Open Source IFC Frameworks : some experiences

I have been looking at programming Frameworks for IFC (Industry Foundation Classes), the open standard to exchange Building Information Models. I assume you are at least aware of what they are and what they contain...

While most commercial BIM software currently exports and opens IFC documents, I was interested to learn about actually doing something directly with these files, e.g. analyzing and visualizing or even generating them.

There are a few free IFC viewers available. Tekla BIMsight and Solibri Viewer are both recommended (the latter even cross-platform). But they are closed and can not be adapted for other purposes. However, I also read about a few interesting Open Source projects for creating and opening IFC files.
In the next posts, I will discuss some of them into more detail and try to have them running/compiled on my computer. I discussed BIMserver in an older post.

But first some overall thoughts.

  • Large class libraries: IFC contains a large list of classes. Most frameworks generate C++ or Java classes from the IFC schema files, which is obviously the smart thing to do. Certainly when things do not work well, as you can alter the generation procedure and 500+ classes are updated.
  • Viewers: in most cases, people start with viewing (or parsing) IFC files, to visualize them as lists or 3D models. However, when thinking about generative architecture and procedural design, it would be nice to have model generators too. Open Toolkits might be a way to start supporting them.
  • Cross-platform or not? The examples I found are either C++ or Java. The Java libraries should work on all platforms, whereas for the C++ libraries it depends. The class libraries themselves are commonly platform agnostic,  although many use recent libraries or even newer language constructs that are not always supported everywhere. The viewers are commonly using external libraries and they are not always cross-platform (although many are). As most BIM development seems to occur on Windows machines, I am particularly wary about having it supported on OSX as well. Usually, when Windows is supported, the next platform that is attempted is Linux, and in many cases this is available. But compilation on OSX is usually left at volunteers. So I will try to see if I can help a bit.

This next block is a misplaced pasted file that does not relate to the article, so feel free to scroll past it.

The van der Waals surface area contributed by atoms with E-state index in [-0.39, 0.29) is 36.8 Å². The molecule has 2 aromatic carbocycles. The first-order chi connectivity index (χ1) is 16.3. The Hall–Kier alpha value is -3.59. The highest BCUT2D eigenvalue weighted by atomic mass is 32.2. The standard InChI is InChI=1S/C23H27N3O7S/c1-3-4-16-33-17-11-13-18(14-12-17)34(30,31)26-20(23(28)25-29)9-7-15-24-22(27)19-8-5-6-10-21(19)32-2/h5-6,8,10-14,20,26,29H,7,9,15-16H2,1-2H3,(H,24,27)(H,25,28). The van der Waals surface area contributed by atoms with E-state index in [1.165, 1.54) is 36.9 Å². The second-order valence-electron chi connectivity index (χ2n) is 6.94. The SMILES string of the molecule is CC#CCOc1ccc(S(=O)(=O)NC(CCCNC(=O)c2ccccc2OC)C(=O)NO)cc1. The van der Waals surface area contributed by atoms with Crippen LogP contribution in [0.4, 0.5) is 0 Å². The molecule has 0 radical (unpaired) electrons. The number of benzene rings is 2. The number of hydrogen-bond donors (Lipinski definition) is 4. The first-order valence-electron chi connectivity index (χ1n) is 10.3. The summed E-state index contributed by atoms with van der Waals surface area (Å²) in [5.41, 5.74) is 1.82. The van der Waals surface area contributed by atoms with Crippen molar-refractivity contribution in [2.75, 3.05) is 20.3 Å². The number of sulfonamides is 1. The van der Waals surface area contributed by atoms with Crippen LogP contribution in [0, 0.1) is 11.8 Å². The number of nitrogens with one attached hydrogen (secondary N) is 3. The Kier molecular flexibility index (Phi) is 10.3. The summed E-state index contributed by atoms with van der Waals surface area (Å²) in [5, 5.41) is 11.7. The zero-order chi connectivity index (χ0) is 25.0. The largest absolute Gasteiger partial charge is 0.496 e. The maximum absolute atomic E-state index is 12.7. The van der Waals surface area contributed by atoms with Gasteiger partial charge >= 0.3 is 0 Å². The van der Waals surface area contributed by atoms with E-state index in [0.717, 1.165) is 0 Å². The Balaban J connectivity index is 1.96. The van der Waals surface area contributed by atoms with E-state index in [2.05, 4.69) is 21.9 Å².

Comments

  1. B-Processor is Open Source BIM that is begin developed by an academic team at Arhus School of Architecture in Denmark. To my understanding, they do not support IFC files.

    http://b-processor.dk/

    ifcBrowser, as part of the development around ifcEngineDLL at TNO (Netherlands), is freely available for non-commercial use and source code examples of integration in custom programs is provided, but the ifcEngine is a Windows-only library for linking in your own software and is NOT Open Source at all.

    http://www.ifcbrowser.com/ifcengineviewer.html
    http://www.ifcbrowser.com/ifcenginedll.html

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  2. Other is uberviewer (GPL licence) You can see it in osbim.org

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  3. Uberviewer seems to be a Windows-only MFC program, that uses the non-Open Source IFCEngine.dll.

    While it is licensed as GPL, I'm not sure that it can legally be so.

    It contains MFC-snippets from the Visual Studio App-Wizard, containing copyright claims from Microsoft.

    It links against a non-Open Source (but free) library, that is not distributed as Source Code but in library (binary) form only.

    So while I am supportive of all Open Source BIM efforts, I have doubts about the mixture of licenses in this work.

    And I can not use it inside OSX.

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  4. The IFC Engine DLL is indeed a commercial application and source code is not available for free.

    However it is cross platform with also versions for Linux (not yet for MAC) and all source code is available for a fee.

    For commercial companies this gives the benefit of having access to all source code and being able to update/use (parts of) it without the requirement to add it to the community.

    The examples have free source in the sence that enyone can use them without limitation. Late binding enables use for VB, VB.NET, C/C++, C#, Delphi, JAVA etc. The use of SDAI as an interface should make it possible (for the non geometry part) to exchange the IFC Engine DLL with any other toolbox that supports SDAI.

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  5. Update:

    BIMServer is getting a new IFC Engine (ifcOpenShell) which is a drop-in replacement for the closed -source IFC-Engine in version 1.0. Sounds like this one is clean

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  6. I heard about it and would love to see this succeed, to get a complete Open Source solution (or platform, as BIMserver is more and more becoming).

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